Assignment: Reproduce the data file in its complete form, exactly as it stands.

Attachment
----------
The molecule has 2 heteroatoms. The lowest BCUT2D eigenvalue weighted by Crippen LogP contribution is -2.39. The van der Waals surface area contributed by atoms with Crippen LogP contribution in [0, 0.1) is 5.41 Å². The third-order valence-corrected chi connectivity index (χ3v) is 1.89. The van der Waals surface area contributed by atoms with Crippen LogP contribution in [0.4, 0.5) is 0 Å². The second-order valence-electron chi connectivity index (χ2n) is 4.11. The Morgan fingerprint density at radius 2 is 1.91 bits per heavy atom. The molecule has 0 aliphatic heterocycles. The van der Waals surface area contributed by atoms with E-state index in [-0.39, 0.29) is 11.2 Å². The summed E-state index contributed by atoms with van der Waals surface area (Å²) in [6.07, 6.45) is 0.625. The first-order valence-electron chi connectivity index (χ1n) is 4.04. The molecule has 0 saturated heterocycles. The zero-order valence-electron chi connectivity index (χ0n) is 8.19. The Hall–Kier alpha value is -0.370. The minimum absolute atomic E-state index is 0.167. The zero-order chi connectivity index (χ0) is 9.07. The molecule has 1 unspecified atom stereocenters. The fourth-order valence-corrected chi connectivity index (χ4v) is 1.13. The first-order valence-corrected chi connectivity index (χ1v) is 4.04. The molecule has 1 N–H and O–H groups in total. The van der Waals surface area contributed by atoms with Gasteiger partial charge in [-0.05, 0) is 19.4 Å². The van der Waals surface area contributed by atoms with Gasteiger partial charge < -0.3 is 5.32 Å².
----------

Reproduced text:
The molecule has 2 heteroatoms. The lowest BCUT2D eigenvalue weighted by Crippen LogP contribution is -2.39. The van der Waals surface area contributed by atoms with Crippen LogP contribution in [0, 0.1) is 5.41 Å². The third-order valence-corrected chi connectivity index (χ3v) is 1.89. The van der Waals surface area contributed by atoms with Crippen LogP contribution in [0.4, 0.5) is 0 Å². The second-order valence-electron chi connectivity index (χ2n) is 4.11. The Morgan fingerprint density at radius 2 is 1.91 bits per heavy atom. The molecule has 0 aliphatic heterocycles. The van der Waals surface area contributed by atoms with E-state index in [-0.39, 0.29) is 11.2 Å². The summed E-state index contributed by atoms with van der Waals surface area (Å²) in [6.07, 6.45) is 0.625. The first-order valence-electron chi connectivity index (χ1n) is 4.04. The molecule has 0 saturated heterocycles. The zero-order valence-electron chi connectivity index (χ0n) is 8.19. The Hall–Kier alpha value is -0.370. The minimum absolute atomic E-state index is 0.167. The zero-order chi connectivity index (χ0) is 9.07. The molecule has 1 unspecified atom stereocenters. The fourth-order valence-corrected chi connectivity index (χ4v) is 1.13. The first-order valence-corrected chi connectivity index (χ1v) is 4.04. The molecule has 1 N–H and O–H groups in total. The van der Waals surface area contributed by atoms with Gasteiger partial charge in [-0.05, 0) is 19.4 Å². The van der Waals surface area contributed by atoms with Gasteiger partial charge < -0.3 is 5.32 Å².